Abstract:Due to their elusive nature, most carnivore species are difficult to monitor and study, and thus data are often insufficient to guide appropriate conservation action or to test hypotheses regarding species ecology (Nowell and Jackson 1996, Macdonald and Loveridge 2010, Rodgers and Janečka 2013). Among the 37 extant species in the family Felidae, 26 are listed as endangered, near threatened, or vulnerable, and over 86% have population numbers that are either decreasing or unknown (IUCN Red List 2011.2). The majority of felid species are secretive and solitary (Nowell and Jackson 1996, Sunquist and Sunquist 2002, Macdonald and Loveridge 2010), often making research based on visual observation impossible. Studying felids using traditional capture methods can be costly, labor intensive, or invasive. Telemetry studies yield the greatest level of information on behavior and ecology, however these methods require live capture that may cause stress and disturbance, or potentially injury or mortality if done improperly, raising ethical concerns (Greenwood 1996, Piggott and Taylor 2003, Kelly et al. 2012). Moreover, the significant effort or cost needed to track individuals via radio or GPS collars leads to few studies at a small number of sites, often with small sample sizes (Kelly et al. 2012). In response to these challenges, two noninvasive methods have become more commonplace in carnivore research: camera trapping (Carey 1926, Karanth 1995), and noninvasive genetics (Hoss et al. 1992, Kohn and Wayne 1997). These two methods do not require capture or direct observation of study animals, greatly increasing the amount of data that can be collected, while also alleviating some of the ethical concerns involved in animal capture. To date, most studies employing these techniques have examined species distributions or population abundance, while fewer have used them to study aspects of species ecology and behavior (Rodgers and Janečka 2013). The research contained in this thesis first compares the use of these two techniques for estimation of population density (chapter 1), and then integrates the two techniques to study aspects of species ecology and behavior (chapter 2) in ocelots (Leopardus pardalis) on Barro Colorado Island, Panama. Ocelots are a medium-sized felid that ranges from northern Argentina to the southern United States. Although ocelots are currently listed as least concern throughout their range (IUCN 2013), some populations (e.g. southern Texas) are critically endangered, and many populations are in decline due to habitat loss. Ocelots are an ideal species for use of noninvasive techniques because they are elusive and difficult to directly observe or capture. Additionally, they possess unique spot patterns that make it possible to identify individuals from camera trap photographs, and they use communal latrines, making it relatively easy to obtain scat samples for noninvasive genetic analyses. Barro Colorado Island is also an ideal study site, because it contains a population of ocelots that is relatively closed geographically, making it possible to include the entire population in analyses. In chapter 1, I compare camera trapping with noninvasive genetics for the estimation of ocelot population density. Camera trapping has been used extensively to estimate abundance and population density in many carnivore species, and is generally considered as a reliable technique (O'Connell et al. 2011, Foster and Harmsen 2012). Use of noninvasive genetics to estimate population density has been increasing, however, few studies have examined the accuracy and precision of these techniques by comparing them with more established methods (Rodgers and Janečka 2013). My goal was to evaluate the accuracy and precision of noninvasive genetics for estimating population density in elusive carnivores relative to estimates from camera trapping in the same study population during the same time period. I found that the two techniques were comparable, supporting the validity of noninvasive genetic techniques for estimating density in elusive species. In chapter two, I integrated camera trapping and noninvasive genetics to examine patterns of spatiotemporal overlap and kin structure in ocelots. Historically, small felids were considered territorial, with one or both sexes maintaining exclusive territories, and this pattern of spatial organization has been observed in some ocelot populations (Tewes 1986, Ludlow and Sunquist 1987, Laack 1991). Recent research, however; has revealed considerable flexibility in spatial organization among population of many felid species, possibly as a result of differences in ecological factors such as resource availability and population density (Sandell 1989, Goodrich et al. 2010). As the ocelot population on Barro Colorado Island is at extremely high density, I hypothesized that ocelots in this population would not maintain exclusive territories due to the high costs of defending a territory from many competitors. To examine spatiotemporal overlap between ocelots of both sexes, I used three years of camera-trap data encompassing the entire adult population. If individual ocelots overlap considerably in their use of space at high density, one mechanism that could reduce the cost of competition for shared resources is inclusive fitness (Hamilton 1964). To examine this possibility, I used noninvasive genetics to examine if individuals who overlapped in their use of space were more closely related than the population as a whole. I documented extensive intersexual and intrasexual overlap within both sexes of ocelots, however, intrasexual overlap between males was much stronger than between females. I also found a positive relationship between spatiotemporal overlap and genetic relatedness, supporting the hypothesis that kin structure plays a role in structuring ocelot spatial organization.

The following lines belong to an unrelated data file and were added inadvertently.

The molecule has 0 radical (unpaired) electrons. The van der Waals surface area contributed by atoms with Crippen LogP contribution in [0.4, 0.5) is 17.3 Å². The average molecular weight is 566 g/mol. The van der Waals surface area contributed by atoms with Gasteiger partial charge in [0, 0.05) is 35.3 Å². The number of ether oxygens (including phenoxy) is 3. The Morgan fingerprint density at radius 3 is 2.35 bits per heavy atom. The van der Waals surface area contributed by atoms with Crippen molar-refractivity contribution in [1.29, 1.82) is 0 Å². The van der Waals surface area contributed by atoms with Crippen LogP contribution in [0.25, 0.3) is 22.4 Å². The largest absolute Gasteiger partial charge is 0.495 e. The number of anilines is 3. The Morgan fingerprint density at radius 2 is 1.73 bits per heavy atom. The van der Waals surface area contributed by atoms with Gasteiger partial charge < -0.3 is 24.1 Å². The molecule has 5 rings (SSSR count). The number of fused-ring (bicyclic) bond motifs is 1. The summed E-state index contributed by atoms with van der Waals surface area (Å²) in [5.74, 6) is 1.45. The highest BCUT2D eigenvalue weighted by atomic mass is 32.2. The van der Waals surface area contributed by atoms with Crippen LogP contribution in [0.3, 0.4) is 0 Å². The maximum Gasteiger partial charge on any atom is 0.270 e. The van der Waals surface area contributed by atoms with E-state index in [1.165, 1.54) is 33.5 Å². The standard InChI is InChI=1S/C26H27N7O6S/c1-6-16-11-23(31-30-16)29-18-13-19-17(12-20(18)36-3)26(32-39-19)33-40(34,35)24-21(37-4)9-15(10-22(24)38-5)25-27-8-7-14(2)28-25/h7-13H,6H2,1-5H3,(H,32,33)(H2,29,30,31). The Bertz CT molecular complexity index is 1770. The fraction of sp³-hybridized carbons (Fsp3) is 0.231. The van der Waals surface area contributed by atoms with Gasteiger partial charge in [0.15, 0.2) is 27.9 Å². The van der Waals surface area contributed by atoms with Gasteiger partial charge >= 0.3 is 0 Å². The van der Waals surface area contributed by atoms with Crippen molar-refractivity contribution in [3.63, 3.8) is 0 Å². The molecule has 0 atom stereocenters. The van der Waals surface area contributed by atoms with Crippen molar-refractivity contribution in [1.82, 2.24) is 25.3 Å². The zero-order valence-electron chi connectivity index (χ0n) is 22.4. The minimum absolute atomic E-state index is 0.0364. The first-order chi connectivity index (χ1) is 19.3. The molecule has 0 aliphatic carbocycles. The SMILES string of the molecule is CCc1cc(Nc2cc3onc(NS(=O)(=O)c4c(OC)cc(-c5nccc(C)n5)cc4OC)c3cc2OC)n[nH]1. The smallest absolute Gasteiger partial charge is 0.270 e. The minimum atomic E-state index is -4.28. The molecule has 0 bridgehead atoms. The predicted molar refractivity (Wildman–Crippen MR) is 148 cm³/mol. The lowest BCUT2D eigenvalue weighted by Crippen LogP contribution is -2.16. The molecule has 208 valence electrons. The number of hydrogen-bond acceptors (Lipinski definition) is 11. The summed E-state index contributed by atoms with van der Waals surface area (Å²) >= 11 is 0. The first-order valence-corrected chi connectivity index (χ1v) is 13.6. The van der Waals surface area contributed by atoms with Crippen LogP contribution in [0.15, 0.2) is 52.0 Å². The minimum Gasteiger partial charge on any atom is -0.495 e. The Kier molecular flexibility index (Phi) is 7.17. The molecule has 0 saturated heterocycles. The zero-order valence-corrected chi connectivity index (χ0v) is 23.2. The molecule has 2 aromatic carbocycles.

Issue Date:2014-05-30
Rights Information:Copyright 2014 Torrey Rodgers
Date Available in IDEALS:2014-05-30
Date Deposited:2014-05